Jacque encourages a case by case response
This is one of those dilemmas that I believe has a case-by-case response. Indeed, I've had some people with mental/emotional challenges who spoke out in a disruptive way in worship. In most of these cases, I find it best to keep on preaching. On the other hand, one day, I gentleman in the congregation who was mentally challenged came bursting in the sanctuary late for worship because he had missed the bus. He was so upset that it frightened some in the congregation. I simply stepped down to meet him in the aisle, laid my hand on his arm, assured him that everything was alright and he could sit down and be a part of worship. It helped to calm him and it allowed the congregation a moment to process was what was going on.

I was in a congregation when someone became sick during worship and there was so much concern that it was clear that we could not just "go on as normal." So I stopped, invited the congregation into silent prayer, and went down to check on the situation. Then as it was handled, I returned to continue the service.

Sometimes you can see that it is a kind of mishap that would be even more embarrassing for the individual involved if you were to stop the service and draw attention to it.

All to say, that I cannot imagine a "one response fits all" policy. We go with our gut, look to other leaders, and in all cases attempt to respond with sensitivity.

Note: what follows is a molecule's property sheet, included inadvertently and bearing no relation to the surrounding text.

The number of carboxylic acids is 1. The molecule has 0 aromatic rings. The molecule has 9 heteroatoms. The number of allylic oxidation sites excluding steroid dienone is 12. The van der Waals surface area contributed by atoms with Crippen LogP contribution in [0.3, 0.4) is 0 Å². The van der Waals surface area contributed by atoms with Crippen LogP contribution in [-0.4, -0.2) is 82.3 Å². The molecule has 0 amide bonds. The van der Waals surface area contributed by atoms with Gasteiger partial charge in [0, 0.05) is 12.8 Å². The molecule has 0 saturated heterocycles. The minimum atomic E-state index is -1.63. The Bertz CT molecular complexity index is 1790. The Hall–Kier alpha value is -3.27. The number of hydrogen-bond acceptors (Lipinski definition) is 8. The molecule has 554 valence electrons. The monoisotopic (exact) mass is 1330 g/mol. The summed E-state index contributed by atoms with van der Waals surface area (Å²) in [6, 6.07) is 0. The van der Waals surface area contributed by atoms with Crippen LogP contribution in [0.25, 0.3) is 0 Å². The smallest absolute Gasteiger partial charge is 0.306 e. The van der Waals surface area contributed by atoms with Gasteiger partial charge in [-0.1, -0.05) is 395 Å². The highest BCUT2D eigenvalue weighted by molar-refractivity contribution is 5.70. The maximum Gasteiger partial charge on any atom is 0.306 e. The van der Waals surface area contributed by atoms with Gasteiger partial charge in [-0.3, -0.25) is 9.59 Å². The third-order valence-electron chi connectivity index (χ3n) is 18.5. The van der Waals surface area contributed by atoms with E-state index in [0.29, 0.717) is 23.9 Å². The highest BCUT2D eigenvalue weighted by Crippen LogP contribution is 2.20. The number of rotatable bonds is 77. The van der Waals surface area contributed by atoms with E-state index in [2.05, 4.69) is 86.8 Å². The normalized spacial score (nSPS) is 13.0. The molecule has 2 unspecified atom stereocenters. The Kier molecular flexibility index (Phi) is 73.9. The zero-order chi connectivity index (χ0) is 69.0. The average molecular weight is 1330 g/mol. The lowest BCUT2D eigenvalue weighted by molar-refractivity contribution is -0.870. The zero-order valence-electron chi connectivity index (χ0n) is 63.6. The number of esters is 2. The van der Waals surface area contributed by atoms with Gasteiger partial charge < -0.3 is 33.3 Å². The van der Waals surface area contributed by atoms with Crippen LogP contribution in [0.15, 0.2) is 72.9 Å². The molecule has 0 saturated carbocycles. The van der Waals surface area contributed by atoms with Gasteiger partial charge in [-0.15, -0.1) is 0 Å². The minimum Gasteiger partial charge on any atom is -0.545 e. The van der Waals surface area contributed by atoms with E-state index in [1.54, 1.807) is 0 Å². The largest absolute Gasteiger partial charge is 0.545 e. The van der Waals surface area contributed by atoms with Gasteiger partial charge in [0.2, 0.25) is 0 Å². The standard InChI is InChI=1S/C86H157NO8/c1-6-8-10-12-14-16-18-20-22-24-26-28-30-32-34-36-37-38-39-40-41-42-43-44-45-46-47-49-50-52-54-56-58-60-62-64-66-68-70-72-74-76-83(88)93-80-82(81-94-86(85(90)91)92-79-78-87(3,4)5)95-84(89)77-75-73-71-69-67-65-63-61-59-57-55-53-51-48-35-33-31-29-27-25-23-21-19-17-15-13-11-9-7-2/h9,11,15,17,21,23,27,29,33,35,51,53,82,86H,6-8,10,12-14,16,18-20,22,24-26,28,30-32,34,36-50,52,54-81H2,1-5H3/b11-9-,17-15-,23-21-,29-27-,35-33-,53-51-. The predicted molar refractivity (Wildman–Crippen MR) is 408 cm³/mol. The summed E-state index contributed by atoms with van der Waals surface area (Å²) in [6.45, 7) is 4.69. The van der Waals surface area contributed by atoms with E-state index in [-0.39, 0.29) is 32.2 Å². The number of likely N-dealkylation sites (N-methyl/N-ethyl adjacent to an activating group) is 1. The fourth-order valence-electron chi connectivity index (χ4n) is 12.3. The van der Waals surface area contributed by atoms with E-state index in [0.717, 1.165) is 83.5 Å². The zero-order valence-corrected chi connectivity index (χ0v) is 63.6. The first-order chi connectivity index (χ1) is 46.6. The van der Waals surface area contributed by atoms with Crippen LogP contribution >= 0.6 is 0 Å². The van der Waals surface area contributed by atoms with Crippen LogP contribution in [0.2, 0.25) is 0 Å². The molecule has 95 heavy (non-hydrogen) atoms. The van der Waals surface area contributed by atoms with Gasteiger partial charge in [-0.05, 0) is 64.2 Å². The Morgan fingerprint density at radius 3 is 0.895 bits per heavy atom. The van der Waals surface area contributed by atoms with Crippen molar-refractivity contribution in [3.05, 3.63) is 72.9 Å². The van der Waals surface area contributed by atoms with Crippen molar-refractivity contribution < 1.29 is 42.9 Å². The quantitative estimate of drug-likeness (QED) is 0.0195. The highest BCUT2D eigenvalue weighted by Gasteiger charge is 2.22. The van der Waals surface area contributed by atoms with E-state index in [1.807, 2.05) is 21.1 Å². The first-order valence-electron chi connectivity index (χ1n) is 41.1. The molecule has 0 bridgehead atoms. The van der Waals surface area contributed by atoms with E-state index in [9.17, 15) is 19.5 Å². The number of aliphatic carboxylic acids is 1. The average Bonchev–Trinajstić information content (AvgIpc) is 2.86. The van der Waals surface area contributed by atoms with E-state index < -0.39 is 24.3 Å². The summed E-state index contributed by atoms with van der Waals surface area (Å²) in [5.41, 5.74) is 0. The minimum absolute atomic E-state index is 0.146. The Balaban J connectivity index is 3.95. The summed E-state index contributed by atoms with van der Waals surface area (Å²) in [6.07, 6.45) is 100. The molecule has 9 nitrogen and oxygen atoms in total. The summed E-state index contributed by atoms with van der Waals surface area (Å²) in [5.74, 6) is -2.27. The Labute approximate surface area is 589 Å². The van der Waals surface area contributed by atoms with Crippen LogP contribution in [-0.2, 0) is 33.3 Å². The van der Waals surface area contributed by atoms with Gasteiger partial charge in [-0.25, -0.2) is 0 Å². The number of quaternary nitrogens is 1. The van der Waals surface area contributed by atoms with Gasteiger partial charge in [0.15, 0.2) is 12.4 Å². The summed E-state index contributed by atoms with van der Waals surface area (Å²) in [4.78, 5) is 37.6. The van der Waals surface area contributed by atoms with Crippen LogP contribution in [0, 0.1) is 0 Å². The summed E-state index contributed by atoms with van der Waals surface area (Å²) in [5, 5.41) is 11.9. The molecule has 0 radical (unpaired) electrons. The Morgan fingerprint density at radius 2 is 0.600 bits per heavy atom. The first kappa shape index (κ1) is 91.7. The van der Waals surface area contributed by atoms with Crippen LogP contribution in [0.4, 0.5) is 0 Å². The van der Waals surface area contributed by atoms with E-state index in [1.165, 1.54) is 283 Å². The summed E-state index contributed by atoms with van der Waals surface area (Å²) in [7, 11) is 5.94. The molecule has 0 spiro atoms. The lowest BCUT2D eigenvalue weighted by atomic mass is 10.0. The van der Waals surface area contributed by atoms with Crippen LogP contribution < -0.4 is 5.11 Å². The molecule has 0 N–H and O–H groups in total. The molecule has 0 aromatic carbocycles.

RevAbi looks to St. Francis and Jesus for what to do:
What a great question, because we all experience a variety of distractions.
I think you have to first be comfortable with yourself and clear what you will do. You seem comfortable enough to keep going. But what if she was having a heart attack, stroke, etc?

Perhaps this is a good question to discuss with your worship team, worship leader, hospitality people and/or ushers. Include it in your training of them. Sometimes stopping is called for in order to deal with the situation, and then you can go on.
I had to stop in my sermon the other day to say something to my own kids about their acting out in church. It fit smoothly into my sermon and we were able to pick up and go on.

I think there needs to be something said about cell phones in the beginning, in the bulletin, on screen. You go to a movie and there are several reminders to turn them off. People forget easily to do this. Loud crying babies happen. I don't let it bother me, but we do have notices about the cry room and the availability of the nursery on screen and in the bulletin. The hospitality team and ushers are good about mentioning it to people. We are struggling with how to handle "out of control kids" in the contemporary service that are distracting to others. They aren't a distraction to me, but we have heard enough from others that we are working on it.

I am reminded that Jesus did stop to deal with people while teaching; such as in Mark 1:21-28 . It became ministry moments for them and those present. So sometimes it calls for stopping, checking and then calling attention back to the sermon or the ministry moment that happened. Sometimes those become those sermons without words like St. Francis talked about.

RevHoney has a plan in place for events like these: